Providing reassurance is essential in relieving the patient's distress. Anita Tarzian, nurse researcher, suggests that the fear of suffocation that accompanies dyspnea may be related to the concept that life begins with a breath and ends with the lack of breath. According to Tarzian, dyspnea symptoms may be the first time a patient and the caregivers acknowledge the reality of impending death. Her study of ten nurses who cared for air-hungry patients revealed that as patients experienced air hunger, the families panicked along with the patients. It is important, therefore, to provide patients and caregivers with clear explanations of the nature of the dyspnea and to reassure them that relief is possible.

Pharmacological management usually focuses on the cause of the dyspnea. Oxygen, although widely used as a treatment for dyspnea, is indicated only when there is underlying hypoxia. Antianxiety medications such as diazepam (Valium) or lorazepam (Ativan) are useful if the cause of dyspnea is restlessness. Kemp suggests the use of bronchodilators (albuterol or theophylline) or expectorants (guaifenesin) if dyspnea is related to bronchitis, emphysema, or a lung condition. Steroids (prednisone or dexamethasone) may be used in cancer patients to decrease tumor swelling, which can alleviate obstructive causes of dyspnea.

Morphine, the most widely used pharmacological agent in treating dyspnea, is effective in improving the quality of the breathing. Health care professionals should explain to patients why opioids are indicated because they may not be familiar with their use in the management of dyspnea.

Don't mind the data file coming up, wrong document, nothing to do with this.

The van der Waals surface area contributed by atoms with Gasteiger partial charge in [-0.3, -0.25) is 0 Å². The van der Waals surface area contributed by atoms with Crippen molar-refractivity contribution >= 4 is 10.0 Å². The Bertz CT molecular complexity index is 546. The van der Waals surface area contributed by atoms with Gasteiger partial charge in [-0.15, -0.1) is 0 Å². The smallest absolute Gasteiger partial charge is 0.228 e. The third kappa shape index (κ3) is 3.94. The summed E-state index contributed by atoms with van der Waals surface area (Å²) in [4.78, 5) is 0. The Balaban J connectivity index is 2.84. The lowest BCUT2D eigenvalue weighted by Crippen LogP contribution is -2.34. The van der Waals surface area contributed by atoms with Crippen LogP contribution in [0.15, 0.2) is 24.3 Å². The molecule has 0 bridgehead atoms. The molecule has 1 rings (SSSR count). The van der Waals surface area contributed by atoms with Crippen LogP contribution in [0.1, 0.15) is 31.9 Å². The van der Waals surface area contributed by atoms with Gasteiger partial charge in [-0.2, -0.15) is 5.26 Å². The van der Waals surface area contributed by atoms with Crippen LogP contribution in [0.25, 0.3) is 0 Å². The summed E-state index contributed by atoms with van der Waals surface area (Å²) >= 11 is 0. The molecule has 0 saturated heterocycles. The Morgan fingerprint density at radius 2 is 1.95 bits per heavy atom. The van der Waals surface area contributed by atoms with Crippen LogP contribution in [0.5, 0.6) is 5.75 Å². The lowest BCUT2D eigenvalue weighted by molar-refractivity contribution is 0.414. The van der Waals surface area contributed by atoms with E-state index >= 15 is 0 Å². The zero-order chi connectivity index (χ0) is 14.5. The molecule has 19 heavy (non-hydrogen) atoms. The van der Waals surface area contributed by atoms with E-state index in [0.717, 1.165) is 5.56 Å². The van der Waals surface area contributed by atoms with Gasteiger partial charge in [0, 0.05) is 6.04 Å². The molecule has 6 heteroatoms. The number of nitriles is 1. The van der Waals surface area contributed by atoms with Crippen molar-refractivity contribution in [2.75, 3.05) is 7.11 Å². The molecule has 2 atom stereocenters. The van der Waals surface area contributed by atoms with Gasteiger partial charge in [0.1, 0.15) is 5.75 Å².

Insomnia. The National Institutes of Health defines insomnia as the experience of inadequate or poor quality of sleep. It entails difficulty falling asleep, difficulty maintaining sleep, waking up too early, or experiencing a nonrefreshing sleep. In one study 61 percent of dying patients reported sleep disturbances on admission to the study, and 50 percent reported sleep disturbances one week before death.

There are numerous causes for insomnia. The most frequent cause among dying patients is nocturnal pain. Other causes include depression, decreases in daily activity or daily napping, and side effects of medications, especially steroids. Alcohol and caffeine may also contribute to insomnia because of their stimulant effects.

Nonpharmacological treatments include relaxation therapy, stimulus-control therapy to minimizing daytime napping, and moderate exercise. Encouraging a patient to verbalize concerns to a caregiver may decrease insomnia related to fear and anxiety.

Among pharmacological approaches, insomnia caused by nocturnal pain is best managed by treating pain effectively throughout a twenty-four-hour period with benzodiazepines such as lorazepam (Ativan). CNS stimulants taken in early daytime hours may decrease daytime naps, thus improving nighttime sleep.